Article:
Reports


  • 15-November-2017

    English

    Addressing Forced Displacement through Development Planning and Co-operation - Guidance for Donor Policy Makers and Practitioners

    Despite the increasingly protracted nature of situations of forced displacement, development policy makers and practitioners have tended to overlook the longevity of displacement. Forced displacement has long been viewed primarily as an emergency humanitarian issue by providers of development co-operation and the focus of the international community has predominantly been on addressing the immediate protection and short-term humanitarian needs of forcibly displaced persons. However, with increasing levels of new and protracted displacement, and key commitments such as the 2030 Agenda, donors are looking at the role of development actors and financing in supporting sustainable and comprehensive solutions to forced displacement.  This Guidance, therefore, provides a clear and practical introduction to the challenges faced in working in situations of forced displacement, and provides guidance to donor staff seeking to mainstream responses to forced displacement into development planning and co-operation. While recognising that donor policies and responses are constantly evolving, this guidance proposes that donors responding to these situations prioritise three broad areas of work, where they can best contribute to existing capacities at the national, regional and global levels. It also identifies twelve actions, grouped under four key principles, outlining what donors can do to reinforce the capacities of key actors to respond to refugees and Internally Displaced Persons at the national, regional and global levels, and to advance comprehensive solutions.

  • 6-November-2017

    English

    Evaluating multilateral effectiveness - work of the DAC Evaluation Network

    Overview of the DAC Evaluation Network's current work on multilateral effectiveness, including development effectiveness reviews and UNEG-DAC peer reviews of evaluation systems.

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  • 6-November-2017

    English

    Social Protection System Review of Cambodia

    In 2017, the Royal Government of Cambodia published a new Social Protection Policy Framework (SPPF), providing an ambitious vision for a social protection system in which a comprehensive set of policies and institutions operate in sync with each other to sustainably reduce poverty and vulnerability.The Social Protection System Review of Cambodia prompts and answers a series of questions that are crucial for the implementation ofthe framework : How will emerging trends affect the needs for social protection, now and into the future? To what extent are Cambodia’s social protection instruments able – or likely – to address current and future livelihood challenges? How does fiscal policy affect social protection objectives?
     
    This review provides a contribution to the ongoing policy dialogue on social protection, sustainable growth and poverty reduction. It includes four chapters. Chapter 1 is a forward-looking assessment of Cambodia’s social protection needs. Chapter 2 maps the social protection sector and examines its adequacy. An investigation of the distributive impact of social protection and tax policy is undertaken in Chapter 3. The last chapter concludes with recommendations for policy strategies that could support the establishment of an inclusive social protection system in Cambodia, as envisaged by the SPPF.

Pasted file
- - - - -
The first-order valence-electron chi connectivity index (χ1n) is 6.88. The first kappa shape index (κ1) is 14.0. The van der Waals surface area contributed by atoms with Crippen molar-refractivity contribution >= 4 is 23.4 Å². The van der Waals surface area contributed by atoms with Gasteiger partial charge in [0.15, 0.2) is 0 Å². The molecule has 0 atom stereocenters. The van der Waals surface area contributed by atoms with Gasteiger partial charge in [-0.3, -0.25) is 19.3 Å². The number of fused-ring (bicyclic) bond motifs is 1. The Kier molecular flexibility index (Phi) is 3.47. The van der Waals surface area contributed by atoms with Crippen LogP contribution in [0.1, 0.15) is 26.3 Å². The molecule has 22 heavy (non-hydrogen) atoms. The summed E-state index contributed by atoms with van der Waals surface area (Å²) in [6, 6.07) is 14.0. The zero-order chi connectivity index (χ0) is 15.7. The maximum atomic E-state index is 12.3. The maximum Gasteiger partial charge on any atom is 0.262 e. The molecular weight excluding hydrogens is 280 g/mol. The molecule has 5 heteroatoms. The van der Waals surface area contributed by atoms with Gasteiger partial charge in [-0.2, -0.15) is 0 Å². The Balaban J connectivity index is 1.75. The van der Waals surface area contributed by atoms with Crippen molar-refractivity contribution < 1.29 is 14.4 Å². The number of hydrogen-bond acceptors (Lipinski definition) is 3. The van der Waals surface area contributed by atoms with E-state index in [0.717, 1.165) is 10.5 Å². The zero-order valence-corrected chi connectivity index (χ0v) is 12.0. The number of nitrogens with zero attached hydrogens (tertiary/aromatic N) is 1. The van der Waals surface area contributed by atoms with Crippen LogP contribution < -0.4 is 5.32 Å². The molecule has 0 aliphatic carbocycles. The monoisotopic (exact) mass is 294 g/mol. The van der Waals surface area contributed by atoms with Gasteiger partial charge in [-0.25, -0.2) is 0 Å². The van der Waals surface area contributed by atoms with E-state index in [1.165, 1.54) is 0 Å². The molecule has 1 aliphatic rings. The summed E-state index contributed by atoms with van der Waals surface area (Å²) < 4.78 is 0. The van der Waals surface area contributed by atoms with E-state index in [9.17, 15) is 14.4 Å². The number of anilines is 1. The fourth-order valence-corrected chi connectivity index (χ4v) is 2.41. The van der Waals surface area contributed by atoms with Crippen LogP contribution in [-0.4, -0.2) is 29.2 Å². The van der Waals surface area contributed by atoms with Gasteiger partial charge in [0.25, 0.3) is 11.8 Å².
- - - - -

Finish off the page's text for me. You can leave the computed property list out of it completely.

• 23-October-2017

    French, PDF, 3,257kb

    Youth Well-being Policy Review of Togo

    This report provides an exhaustive overview of the situation of young people in terms of social inclusion and well-being. Based on the results of the analysis, concrete policy recommendations are proposed in order to maximize government action in favor of youth.

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  • 19-October-2017

    English

    OECD Development Co-operation Peer Reviews: Luxembourg 2017

    This review assesses the performance of Luxembourg, including looking at its efforts towards climate finance, the impact of its concentration on the quality of its portfolio and its vision for partnerships.
  • 17-October-2017

    English

    Development Co-operation Report 2017 - Data for Development

    The 2017 volume of the  Development Co-operation Report focuses on Data for Development. 'Big Data' and 'the Internet of Things' are more than buzzwords: the data revolution is transforming the way that economies and societies are functioning across the planet. The Sustainable Development Goals along with the data revolution are opportunities that should not be missed: more and better data can help boost inclusive growth, fight inequalities and combat climate change. These data are also essential to measure and monitor progress against the Sustainable Development Goals.The value of data in enabling development is uncontested. Yet, there continue to be worrying gaps in basic data about people and the planet and weak capacity in developing countries to produce the data that policy makers need to deliver reforms and policies that achieve real, visible and long-lasting development results. At the same time, investing in building statistical capacity – which represented about 0.30% of ODA in 2015 – is not a priority for most providers of development assistance.There is a need for stronger political leadership, greater investment and more collective action to bridge the data divide for development. With the unfolding data revolution, developing countries and donors have a unique chance to act now to boost data production and use for the benefit of citizens. This report sets out priority actions and good practices that will help policy makers and providers of development assistance to bridge the global data divide, notably by strengthening statistical systems in developing countries to produce better data for better policies and better lives.